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Legally Distinguishing Trespassers, Licensees, and Squatters

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Social protest movements and non-political individuals may occupy property without the landowner's consent or continue an allowed occupancy beyond the agreed time. When government ownership is involved, it may be legally easier to remove these individuals than when private landowners take action. Public policy favors that government buildings and roads, for example, be open for public use. These considerations typically are not present when private property is involved. Consequently, when privately owned property is occupied, the law may pay more attention to the occupier's legal rights. This comment briefly legally distinguishes trespassers, licensees, and squatters in the private property context. Acquire legal counsel in specific situations.

Trespassers knowingly and intentionally occupy property without the consent of the landowner. This may be both a criminal any civil case. Statutes frequently require that there be a posted sign or verbal "no trespassing" or "closed" notice. Criminal statutes require proof of intent and notice confirms intent. Law enforcement officers will arrest and remove trespassers. A civil lawsuit for damages may be brought by the landowner. Defenses to trespass include consent or emergency. A landowner may not be sued by a trespasser for injuries suffered on the premises unless the landowner intentionally injured the trespasser without reasonable cause or otherwise utilized excessive force.

A licensee has some form of landowner consent for the initial entry. This consent may be implied, as when a customer enters a store during business hours, or expressed in words verbally or in a written agreement. While there may be related crimes occurring, such as theft, assault, or battery, law enforcement officers will almost always not act to remove the licensee based upon the initial entry alone. Law enforcement officers will characterize this situation as civil, not criminal. If law enforcement officers act without a criminal violation, they might be subject to a lawsuit for false arrest. A landowner may be legally liable for negligently or intentionally injuring a licensee.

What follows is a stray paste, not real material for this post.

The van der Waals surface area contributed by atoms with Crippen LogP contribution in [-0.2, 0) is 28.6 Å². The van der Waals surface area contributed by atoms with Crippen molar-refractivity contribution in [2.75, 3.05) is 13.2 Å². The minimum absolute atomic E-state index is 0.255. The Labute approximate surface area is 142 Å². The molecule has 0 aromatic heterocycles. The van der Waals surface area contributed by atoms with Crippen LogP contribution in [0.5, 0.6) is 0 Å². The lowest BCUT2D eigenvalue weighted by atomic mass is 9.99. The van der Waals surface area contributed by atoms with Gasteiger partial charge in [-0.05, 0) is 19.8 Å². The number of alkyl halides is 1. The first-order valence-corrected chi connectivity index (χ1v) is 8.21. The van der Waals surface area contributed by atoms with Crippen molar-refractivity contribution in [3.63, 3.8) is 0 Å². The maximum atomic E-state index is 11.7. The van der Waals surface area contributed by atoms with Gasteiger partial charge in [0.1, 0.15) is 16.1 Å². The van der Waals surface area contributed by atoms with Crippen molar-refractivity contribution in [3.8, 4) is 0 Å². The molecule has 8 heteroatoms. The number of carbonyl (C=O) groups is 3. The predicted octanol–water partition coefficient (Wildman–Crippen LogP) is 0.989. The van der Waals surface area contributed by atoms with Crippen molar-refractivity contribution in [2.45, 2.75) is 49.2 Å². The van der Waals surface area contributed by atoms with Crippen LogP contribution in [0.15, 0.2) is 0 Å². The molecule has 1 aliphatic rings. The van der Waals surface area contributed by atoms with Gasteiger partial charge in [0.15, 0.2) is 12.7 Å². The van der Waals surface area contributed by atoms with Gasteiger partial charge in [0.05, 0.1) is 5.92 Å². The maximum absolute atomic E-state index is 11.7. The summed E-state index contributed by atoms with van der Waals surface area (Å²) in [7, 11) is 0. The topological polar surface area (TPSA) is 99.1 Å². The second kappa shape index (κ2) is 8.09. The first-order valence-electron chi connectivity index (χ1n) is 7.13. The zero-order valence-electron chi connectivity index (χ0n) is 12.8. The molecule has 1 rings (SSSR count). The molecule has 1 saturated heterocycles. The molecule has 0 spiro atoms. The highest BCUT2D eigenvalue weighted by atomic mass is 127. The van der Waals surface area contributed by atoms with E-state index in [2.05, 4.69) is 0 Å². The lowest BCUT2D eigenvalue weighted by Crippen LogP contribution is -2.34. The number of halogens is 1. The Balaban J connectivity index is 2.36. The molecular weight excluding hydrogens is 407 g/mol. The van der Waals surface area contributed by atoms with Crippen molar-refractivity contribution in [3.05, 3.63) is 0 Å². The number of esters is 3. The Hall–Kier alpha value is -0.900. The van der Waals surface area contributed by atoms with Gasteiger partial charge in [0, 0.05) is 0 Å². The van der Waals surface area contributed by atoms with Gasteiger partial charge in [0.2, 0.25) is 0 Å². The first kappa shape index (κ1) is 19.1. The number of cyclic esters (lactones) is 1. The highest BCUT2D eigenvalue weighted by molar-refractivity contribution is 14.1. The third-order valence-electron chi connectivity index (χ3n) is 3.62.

Removing a licensee requires an eviction proceeding. This may be time consuming and expensive. Self-help remedies may expose the landowner to a civil lawsuit or even criminal charges. If the licensee situation is categorized as a landlord-tenant relationship, then a variety of statutory protections may protect the licensee from lockouts, utility cutoffs, etc. In many jurisdictions, an individual such as a spouse or relative who fears domestic violence may obtain a restraining order without a court hearing (ex parte). If this occurs, the landowner may be legally prohibited from entering the premises or being near the licensee until the restraining order is lifted. Violating a restraining order could result in arrest, imprisonment, and fines. This otherwise appropriate restraining order procedure may be abused.

A squatter (adverse possessor) occupies property (frequently a building) without the consent of the owner and under a claim of ownership. If the squatter openly and continually occupies the premises for a statutorily determined period of years, then the squatter acquires ownership. Evicting squatters requires an eviction proceeding since there is, unlike trespassing, a claim of ownership. If the squatter claims to have a deed to the property, then there may be a judicial proceeding required to determine title (ownership) of the property. This is more complex than eviction. Abuses of the law governing recorded deeds and title may occur.

Law encourages the owner to rapidly act when non-owners occupy property. The longer the occupancy, the more legal rights that the occupier acquires. The legal system also requires an owner to be very cautious when granting consent to others to occupy property. Allowing an individual to occupy a spare bedroom "until he gets on his feet" may become a personal and legal nightmare. Employing live-in help has similar hazards. Parties may have radically different implicit assumptions. Individuals may also abuse trust.

These occupancy arrangements are all too often verbal and vague. There may arise a dispute concerning the terms of the agreement and who has violated the agreement. At a minimum, the landowner needs a written document signed by the occupier that acknowledges the landowner's ownership and that the occupancy is a license, revocable at any time and for any reason in the sole discretion of the landowner. A given jurisdiction may consider this language to be excessively one-sided and unenforceable. State legislatures have broad authority to legislate changes in these legal doctrines. Consult an experienced attorney in occupancy situations.